The planned tunnel linking Helsinki and Tallinn would cost some 16 billion euros to build, according to a report published in Tallinn on Wednesday.
The report was presented at a seminar in Tallinn attended by the Estonian Prime Minister Jüri Rutas, both countries’ transport ministers and the mayors of Tallinn and Helsinki, among others. Their project is separate to the similar proposal led by game industry figure Peter Vesterbacka that would involve private funding and Chinese investors.
By contrast the report funded by a bilateral joint project called FinEstLink looks at a public project and envisages European and national, local and regional government funding.
The proposed tunnel’s track, tunnel and stations would cost between 13.8 billion and 20 billion euros to build, according to the report’s authors. Building would begin in 2025, a year before the scheduled opening of the Rail Baltica high speed rail line linking Warsaw, Riga, Vilnius and Tallinn.
The Tallinn link would have the standard European 1435mm gauge, rather than Finland's 1524mm gauge.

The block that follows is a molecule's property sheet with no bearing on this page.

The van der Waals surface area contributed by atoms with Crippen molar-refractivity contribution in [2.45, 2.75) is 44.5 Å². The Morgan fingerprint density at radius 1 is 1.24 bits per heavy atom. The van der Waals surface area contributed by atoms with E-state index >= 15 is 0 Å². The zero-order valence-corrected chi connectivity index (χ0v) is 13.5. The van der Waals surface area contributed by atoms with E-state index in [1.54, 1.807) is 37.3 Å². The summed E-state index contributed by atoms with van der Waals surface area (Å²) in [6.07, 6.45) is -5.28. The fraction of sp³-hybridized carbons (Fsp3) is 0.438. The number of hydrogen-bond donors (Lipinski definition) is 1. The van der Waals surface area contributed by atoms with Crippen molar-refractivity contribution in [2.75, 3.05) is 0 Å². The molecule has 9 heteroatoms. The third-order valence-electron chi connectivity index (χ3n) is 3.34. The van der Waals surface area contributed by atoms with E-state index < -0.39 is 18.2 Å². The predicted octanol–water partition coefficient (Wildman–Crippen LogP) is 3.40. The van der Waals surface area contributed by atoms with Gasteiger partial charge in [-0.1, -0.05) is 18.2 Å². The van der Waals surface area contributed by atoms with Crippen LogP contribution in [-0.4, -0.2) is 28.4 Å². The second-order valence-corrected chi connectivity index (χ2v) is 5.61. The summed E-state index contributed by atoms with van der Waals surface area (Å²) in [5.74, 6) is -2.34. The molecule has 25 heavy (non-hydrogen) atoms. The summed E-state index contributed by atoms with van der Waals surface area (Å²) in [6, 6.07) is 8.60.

The tunnel would be 215 metres below sea level at its deepest. Each day the report envisages the Helsinki-Tallinn link would have capacity for some 40 passenger trains, 11 car trains, 17 lorry transporters and 3 freight trains.
"From the viewpoint of deeper twin-city integration and regional development there could be major benefits from the tunnel," said FinEst Link Project Director Kari Ruohonen in a press release. "Geographically Finland resembles an island and the tunnel would offer a connection to the Central European rail network."
Tickets for a 30-minute ride under the Baltic would come in at 18 euros each way, according to the report, with a season ticket costing 480 euros per month. The tunnel could, according to the report, increase journeys between Helsinki and Tallinn to some 23 million each year, including ferry passengers as well.